For the last 20 years or so, the countries of Central Asia have continually boosted their ties with China. Or, put differently, China has increased its economic and other influence in Central Asia.
Roads, railways, and pipelines have been built connecting Central Asia to China.
The Chinese government and Chinese financial institutions have loaned billions of dollars to the Central Asian states and invested billions more in projects in Central Asia that the governments of the five countries would not have been able to fund anywhere else.
But the coronavirus has caused a reduction of production and trade globally, and China -- where the virus was originally found -- has been hit hard economically.
Restrictions put in place to slow the spread of the coronavirus are easing, but there are reasons to believe that when the crisis finally passes, China will not be the same partner to the Central Asian states that it has been for the last two decades -- and some of that has to do with the changing attitudes of Central Asia’s people toward its giant eastern neighbor.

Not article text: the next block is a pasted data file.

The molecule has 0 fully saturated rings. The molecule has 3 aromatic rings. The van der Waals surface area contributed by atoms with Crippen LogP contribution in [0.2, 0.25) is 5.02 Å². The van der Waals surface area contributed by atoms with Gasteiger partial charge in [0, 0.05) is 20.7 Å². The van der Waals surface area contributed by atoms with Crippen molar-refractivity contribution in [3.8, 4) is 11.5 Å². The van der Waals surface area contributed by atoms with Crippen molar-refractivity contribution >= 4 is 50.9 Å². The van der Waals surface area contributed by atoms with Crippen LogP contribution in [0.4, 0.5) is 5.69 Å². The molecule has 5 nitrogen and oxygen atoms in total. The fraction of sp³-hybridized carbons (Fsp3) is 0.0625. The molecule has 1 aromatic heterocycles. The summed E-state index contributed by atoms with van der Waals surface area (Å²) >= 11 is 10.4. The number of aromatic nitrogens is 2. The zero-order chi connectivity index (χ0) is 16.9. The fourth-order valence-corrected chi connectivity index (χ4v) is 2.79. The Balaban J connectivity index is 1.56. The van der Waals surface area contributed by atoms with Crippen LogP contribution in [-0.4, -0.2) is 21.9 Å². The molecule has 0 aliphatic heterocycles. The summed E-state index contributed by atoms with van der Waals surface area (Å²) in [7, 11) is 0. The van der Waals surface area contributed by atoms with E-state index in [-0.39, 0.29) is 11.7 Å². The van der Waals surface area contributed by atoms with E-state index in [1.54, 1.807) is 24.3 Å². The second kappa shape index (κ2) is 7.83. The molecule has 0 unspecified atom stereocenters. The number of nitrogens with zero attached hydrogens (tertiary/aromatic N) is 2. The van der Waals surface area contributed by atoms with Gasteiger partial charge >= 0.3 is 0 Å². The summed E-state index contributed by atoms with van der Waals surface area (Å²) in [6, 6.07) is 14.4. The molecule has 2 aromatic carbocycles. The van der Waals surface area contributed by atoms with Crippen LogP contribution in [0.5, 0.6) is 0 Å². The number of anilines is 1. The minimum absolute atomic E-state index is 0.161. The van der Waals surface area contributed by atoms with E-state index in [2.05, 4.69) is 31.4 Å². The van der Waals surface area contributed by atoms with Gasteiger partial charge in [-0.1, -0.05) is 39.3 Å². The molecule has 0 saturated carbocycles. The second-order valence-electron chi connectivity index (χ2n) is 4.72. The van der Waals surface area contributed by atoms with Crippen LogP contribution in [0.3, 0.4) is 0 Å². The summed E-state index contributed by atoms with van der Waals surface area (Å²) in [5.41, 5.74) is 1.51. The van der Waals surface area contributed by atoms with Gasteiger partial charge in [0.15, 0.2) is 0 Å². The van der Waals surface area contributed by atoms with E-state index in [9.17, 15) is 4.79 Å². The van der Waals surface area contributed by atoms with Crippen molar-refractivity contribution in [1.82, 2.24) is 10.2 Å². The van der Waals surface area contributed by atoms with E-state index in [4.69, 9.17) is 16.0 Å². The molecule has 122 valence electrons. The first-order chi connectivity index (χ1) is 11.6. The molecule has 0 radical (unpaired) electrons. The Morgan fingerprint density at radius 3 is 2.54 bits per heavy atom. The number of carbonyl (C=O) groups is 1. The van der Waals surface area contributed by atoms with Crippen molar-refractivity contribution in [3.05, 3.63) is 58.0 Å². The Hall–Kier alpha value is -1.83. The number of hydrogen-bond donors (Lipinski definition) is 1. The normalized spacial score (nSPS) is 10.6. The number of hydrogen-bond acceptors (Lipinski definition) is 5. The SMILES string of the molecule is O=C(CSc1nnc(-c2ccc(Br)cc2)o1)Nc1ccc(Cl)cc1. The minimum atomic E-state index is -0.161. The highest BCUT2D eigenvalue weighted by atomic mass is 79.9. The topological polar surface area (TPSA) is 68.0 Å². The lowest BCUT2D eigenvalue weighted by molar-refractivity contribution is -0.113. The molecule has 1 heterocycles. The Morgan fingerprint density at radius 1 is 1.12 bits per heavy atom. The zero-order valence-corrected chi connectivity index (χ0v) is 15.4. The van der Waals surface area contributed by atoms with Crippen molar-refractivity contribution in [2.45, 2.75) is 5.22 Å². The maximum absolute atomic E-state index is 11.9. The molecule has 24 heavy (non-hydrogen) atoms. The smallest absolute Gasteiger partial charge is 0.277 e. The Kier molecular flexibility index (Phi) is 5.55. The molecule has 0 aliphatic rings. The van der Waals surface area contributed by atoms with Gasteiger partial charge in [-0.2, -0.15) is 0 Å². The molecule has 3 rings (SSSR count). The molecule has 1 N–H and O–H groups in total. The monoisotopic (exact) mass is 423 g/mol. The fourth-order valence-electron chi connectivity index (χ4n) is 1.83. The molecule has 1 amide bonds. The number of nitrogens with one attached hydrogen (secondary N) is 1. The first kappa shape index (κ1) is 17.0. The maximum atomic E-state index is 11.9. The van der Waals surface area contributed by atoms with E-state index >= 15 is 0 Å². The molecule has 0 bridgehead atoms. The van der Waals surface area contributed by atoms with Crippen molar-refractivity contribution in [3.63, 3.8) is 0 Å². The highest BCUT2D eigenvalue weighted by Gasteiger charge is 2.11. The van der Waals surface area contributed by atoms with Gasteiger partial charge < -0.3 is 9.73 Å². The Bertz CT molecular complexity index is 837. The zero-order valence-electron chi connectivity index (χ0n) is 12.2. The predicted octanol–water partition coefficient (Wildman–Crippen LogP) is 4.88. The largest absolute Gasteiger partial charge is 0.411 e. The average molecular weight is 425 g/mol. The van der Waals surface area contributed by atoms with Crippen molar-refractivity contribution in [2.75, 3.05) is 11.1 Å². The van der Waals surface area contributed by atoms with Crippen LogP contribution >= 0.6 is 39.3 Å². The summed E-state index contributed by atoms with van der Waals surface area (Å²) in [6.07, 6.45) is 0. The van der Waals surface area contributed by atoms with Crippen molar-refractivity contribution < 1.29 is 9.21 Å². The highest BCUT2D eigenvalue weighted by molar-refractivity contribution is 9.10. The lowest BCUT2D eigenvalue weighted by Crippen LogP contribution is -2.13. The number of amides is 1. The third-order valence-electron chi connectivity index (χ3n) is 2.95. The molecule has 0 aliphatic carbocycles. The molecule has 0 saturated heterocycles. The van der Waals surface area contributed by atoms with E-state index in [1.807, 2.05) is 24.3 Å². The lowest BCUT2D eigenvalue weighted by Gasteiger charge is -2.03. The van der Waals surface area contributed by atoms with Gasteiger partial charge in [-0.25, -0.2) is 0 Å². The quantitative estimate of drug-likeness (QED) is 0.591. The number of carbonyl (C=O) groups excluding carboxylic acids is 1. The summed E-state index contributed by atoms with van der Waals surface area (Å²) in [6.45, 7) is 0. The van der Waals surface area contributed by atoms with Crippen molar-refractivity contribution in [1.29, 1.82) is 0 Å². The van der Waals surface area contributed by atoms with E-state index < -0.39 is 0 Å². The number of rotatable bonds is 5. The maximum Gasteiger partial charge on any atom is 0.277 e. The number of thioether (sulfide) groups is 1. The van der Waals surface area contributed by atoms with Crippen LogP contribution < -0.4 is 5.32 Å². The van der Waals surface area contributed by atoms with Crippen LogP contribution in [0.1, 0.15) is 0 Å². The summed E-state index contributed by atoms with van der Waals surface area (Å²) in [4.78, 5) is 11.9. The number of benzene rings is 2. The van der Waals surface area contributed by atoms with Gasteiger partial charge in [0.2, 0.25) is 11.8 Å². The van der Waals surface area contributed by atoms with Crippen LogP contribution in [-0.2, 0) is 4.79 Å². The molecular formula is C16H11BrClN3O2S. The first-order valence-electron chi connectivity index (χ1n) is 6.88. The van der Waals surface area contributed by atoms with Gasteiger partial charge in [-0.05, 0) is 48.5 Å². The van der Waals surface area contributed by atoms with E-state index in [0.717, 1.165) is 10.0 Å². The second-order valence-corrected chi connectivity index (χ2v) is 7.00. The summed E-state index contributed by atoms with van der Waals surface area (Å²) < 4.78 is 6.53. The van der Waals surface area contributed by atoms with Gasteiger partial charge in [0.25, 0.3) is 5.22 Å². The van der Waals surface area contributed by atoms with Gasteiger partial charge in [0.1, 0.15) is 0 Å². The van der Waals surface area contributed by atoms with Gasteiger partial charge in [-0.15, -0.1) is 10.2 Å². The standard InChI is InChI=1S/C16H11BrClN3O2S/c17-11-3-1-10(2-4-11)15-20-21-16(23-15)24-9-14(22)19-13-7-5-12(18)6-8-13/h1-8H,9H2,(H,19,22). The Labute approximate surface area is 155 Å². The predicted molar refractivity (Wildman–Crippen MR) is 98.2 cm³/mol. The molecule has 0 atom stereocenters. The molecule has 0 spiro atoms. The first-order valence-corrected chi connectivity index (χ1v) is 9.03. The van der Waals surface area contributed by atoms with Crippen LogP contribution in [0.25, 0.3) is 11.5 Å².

On this week's Majlis podcast, RFE/RL's media-relations manager for South and Central Asia, Muhammad Tahir, moderates a discussion that looks at how the coronavirus has changed, and may continue to change, Chinese-Central Asian relations.
This week’s guests are, from the University of London, Gul Berna Ozcan, a reader in international business and entrepreneurship at Royal Holloway, University of London, and author of books such as Building States And Markets: Enterprise Development In Central Asia and Diverging Paths Of Development In Central Asia; from Australia, Dirk van der Kley, program director for policy research at the Sydney-based China Matters who recently finished his PhD on Chinese economic statecraft in Central Asia; and Bruce Pannier, the author of the Qishloq Ovozi blog.